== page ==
First and foremost, your website provides insight into your audience unlike any other marketing medium.
Contrary to an advertising campaign or a short-lived social media post, your website gives your business an opportunity to foster an interactive relationship with your audience. In other words, your website will evolve as visitors use it. In addition, you will gain a better understanding of what your visitors need from your website. Goal-tracking with website analytics bridges the gap between the goals you identified for your website and the expectations your audience has.
How can you begin goal-tracking with website analytics?
While there are many tools available, the most familiar is likely Google Analytics. Getting started with Google Analytics is simple:
- First, sign up for an account. Either you or your developer can be the owner of the account, but you should both have access.
- Second, your developer may opt to create two or three additional accounts on your behalf: Google Tag Manager, Google Search Console, and Bing Webmaster Tools.
- Last, the necessary tracking code linking your website with your accounts is installed.
Looking back at the second item in that list, you’ll see that we have identified three additional resources beyond Google Analytics. Let’s pause for a quick second to talk about what they are and why we need them.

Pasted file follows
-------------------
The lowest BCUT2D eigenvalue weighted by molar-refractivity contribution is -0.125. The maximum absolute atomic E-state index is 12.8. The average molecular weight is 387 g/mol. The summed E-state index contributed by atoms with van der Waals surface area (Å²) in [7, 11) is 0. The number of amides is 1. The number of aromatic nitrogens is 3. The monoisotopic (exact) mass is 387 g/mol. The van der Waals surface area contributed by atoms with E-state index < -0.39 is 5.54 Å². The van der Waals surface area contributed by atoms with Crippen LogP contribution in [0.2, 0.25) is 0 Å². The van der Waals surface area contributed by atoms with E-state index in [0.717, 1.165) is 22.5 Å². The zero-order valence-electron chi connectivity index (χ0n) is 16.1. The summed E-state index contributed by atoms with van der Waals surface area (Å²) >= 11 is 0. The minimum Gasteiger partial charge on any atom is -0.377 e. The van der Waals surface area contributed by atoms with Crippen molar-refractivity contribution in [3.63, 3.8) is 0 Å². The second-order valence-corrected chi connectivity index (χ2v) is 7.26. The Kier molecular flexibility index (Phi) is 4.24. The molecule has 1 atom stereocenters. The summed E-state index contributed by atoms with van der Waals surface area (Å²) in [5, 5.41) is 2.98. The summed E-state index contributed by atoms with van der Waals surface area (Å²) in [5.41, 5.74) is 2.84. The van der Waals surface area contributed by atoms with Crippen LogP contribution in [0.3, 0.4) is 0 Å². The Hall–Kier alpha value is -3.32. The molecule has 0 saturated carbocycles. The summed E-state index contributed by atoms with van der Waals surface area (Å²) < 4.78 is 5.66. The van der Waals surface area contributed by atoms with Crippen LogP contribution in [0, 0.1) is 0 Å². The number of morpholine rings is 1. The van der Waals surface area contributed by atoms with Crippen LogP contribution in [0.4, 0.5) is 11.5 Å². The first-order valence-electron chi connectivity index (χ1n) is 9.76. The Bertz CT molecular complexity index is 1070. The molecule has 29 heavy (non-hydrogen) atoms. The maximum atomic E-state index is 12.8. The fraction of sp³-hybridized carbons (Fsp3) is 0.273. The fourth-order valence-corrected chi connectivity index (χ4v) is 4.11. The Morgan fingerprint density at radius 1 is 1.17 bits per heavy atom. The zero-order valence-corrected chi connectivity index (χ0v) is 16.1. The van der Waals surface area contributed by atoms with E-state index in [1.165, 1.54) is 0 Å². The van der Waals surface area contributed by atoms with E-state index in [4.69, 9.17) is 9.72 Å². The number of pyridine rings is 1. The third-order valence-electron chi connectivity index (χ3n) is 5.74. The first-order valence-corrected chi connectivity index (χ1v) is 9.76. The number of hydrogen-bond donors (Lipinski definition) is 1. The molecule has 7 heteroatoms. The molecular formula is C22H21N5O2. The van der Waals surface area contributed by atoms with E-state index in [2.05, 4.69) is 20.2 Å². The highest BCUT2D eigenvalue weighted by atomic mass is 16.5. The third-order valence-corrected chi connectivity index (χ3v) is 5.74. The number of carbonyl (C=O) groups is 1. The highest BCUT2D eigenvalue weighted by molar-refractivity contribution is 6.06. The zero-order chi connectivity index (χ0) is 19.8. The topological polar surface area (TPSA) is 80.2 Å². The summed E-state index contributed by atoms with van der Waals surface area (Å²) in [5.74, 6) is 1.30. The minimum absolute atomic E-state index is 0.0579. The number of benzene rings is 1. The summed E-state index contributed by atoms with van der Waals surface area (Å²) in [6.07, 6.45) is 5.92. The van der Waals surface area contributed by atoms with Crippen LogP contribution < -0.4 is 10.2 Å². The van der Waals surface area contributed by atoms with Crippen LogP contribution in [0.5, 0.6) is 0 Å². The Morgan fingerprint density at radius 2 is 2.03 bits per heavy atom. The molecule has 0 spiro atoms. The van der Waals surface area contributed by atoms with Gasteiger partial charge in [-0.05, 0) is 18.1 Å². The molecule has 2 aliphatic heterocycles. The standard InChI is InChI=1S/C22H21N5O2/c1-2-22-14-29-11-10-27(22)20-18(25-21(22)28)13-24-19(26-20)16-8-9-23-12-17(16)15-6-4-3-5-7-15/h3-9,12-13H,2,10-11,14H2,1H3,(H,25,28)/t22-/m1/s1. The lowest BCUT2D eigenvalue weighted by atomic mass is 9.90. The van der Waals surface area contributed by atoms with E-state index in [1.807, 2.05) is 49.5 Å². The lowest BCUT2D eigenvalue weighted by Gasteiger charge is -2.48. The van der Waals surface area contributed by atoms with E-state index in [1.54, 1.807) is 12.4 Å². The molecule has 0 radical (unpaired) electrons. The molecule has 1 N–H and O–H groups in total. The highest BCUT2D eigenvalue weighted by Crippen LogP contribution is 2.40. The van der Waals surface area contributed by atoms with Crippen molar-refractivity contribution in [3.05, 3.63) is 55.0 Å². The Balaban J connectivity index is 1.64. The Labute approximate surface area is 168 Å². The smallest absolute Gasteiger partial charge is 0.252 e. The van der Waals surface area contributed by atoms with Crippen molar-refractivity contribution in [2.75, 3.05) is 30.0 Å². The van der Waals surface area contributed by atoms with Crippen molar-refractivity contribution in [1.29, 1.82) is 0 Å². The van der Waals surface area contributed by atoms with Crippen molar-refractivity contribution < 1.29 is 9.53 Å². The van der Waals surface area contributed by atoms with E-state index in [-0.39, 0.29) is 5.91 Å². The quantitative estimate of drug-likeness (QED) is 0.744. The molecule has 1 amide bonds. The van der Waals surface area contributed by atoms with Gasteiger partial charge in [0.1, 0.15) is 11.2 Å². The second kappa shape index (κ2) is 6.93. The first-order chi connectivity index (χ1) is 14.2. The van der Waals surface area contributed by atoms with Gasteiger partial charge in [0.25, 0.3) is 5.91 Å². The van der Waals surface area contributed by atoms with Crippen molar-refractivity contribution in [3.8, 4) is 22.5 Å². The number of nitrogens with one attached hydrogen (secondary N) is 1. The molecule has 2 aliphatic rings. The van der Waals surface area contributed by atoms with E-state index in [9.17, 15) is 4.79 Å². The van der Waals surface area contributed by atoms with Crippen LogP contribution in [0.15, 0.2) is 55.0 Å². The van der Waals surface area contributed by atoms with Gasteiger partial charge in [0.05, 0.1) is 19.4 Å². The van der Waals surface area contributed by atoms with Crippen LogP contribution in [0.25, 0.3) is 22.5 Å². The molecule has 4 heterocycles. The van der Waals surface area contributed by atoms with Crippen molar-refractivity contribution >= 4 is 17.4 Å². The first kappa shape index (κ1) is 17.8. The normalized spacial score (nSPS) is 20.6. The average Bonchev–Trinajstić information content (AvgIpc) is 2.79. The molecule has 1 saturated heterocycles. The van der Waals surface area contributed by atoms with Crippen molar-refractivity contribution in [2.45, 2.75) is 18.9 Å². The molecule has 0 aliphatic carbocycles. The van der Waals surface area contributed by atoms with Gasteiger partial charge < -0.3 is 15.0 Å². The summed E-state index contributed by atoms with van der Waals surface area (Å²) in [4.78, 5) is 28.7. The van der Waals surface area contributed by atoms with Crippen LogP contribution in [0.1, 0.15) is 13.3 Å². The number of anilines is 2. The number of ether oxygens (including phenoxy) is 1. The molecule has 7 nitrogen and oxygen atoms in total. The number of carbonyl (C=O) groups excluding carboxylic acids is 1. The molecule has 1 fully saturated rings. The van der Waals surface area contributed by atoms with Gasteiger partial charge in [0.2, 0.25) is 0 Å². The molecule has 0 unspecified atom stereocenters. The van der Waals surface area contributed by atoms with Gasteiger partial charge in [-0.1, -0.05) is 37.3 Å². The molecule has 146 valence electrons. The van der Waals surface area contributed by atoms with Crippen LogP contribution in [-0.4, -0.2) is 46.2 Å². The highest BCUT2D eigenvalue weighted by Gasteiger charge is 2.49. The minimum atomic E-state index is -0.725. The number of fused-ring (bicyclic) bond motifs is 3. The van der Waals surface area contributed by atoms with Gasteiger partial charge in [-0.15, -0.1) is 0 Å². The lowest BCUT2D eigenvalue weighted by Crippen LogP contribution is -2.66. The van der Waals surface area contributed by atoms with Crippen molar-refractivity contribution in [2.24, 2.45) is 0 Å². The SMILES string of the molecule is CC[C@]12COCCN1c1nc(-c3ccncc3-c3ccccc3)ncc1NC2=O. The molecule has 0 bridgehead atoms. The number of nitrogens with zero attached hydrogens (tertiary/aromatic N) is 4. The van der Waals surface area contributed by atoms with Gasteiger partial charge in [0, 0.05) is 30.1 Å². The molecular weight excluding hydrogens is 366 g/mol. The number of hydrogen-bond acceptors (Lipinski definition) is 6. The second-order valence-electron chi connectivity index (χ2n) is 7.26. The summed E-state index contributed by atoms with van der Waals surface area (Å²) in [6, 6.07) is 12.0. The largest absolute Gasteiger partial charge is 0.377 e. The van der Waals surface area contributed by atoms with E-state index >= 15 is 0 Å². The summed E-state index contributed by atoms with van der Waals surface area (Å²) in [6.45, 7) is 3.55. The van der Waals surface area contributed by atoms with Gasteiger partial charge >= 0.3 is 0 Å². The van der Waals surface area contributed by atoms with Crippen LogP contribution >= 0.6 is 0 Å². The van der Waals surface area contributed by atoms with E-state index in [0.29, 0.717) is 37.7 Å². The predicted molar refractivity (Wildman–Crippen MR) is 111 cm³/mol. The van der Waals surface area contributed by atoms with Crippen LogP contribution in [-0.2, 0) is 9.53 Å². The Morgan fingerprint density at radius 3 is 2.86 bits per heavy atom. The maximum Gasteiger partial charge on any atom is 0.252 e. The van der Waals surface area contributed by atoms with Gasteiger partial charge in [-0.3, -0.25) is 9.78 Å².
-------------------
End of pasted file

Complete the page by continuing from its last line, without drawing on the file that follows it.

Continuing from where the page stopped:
Google Tag Manager is a one-stop hub for a variety of analytics tracking tools—not just Google.
Over time, you may find you need more in-depth or specific goal-tracking website analytics than Google Analytics has to offer. Previously, each service needed to be installed to your website separately. This led to highly-tracked websites being weighed down with dependencies.
Instead of putting the burden of gaining insight into your end users onto your end users, Google Tag Manager lightens the load. Once installed, you can add and remove tracking services through a single Dashboard and Publish them to your website.
Google Search Console enables search query tracking when visitors arrive from Google.
If you have experience clicking around in Google Analytics, you have likely noticed that search queries are no longer reported automatically. In order to access this information, you need to set up this separate service.
This one is best set up by your developer, since you need to verify access to your website through either the file transfer protocol (FTP) or your hosting service.
Similarly, Bing Webmaster Tools does the same for visitors who use Bing.
Similar to Google Search Console, this service shows you search queries that list your website made on Bing. Again, your access will need to be verified and this service is probably best set up by your developer.
Whether your website is found more on Google or on Bing depends heavily on your audience. Thankfully, with Google Analytics you’ll be able to learn which search engine your audience prefers.
Now that you’re set up, let’s make sure you get the most out of your website analytics.
- In addition, make sure you are not checking your reports too often. How much is too much? More frequently than once a month doesn’t allow enough time to elapse to track trends. Ideally, you can check in once every 3-6 months.
- Above all, work with your developer to set goals—including specified funnels whenever possible. While the end action or page is important, tracking the entire process as closely as possible will give you more insight on how to improve your goal’s success rate.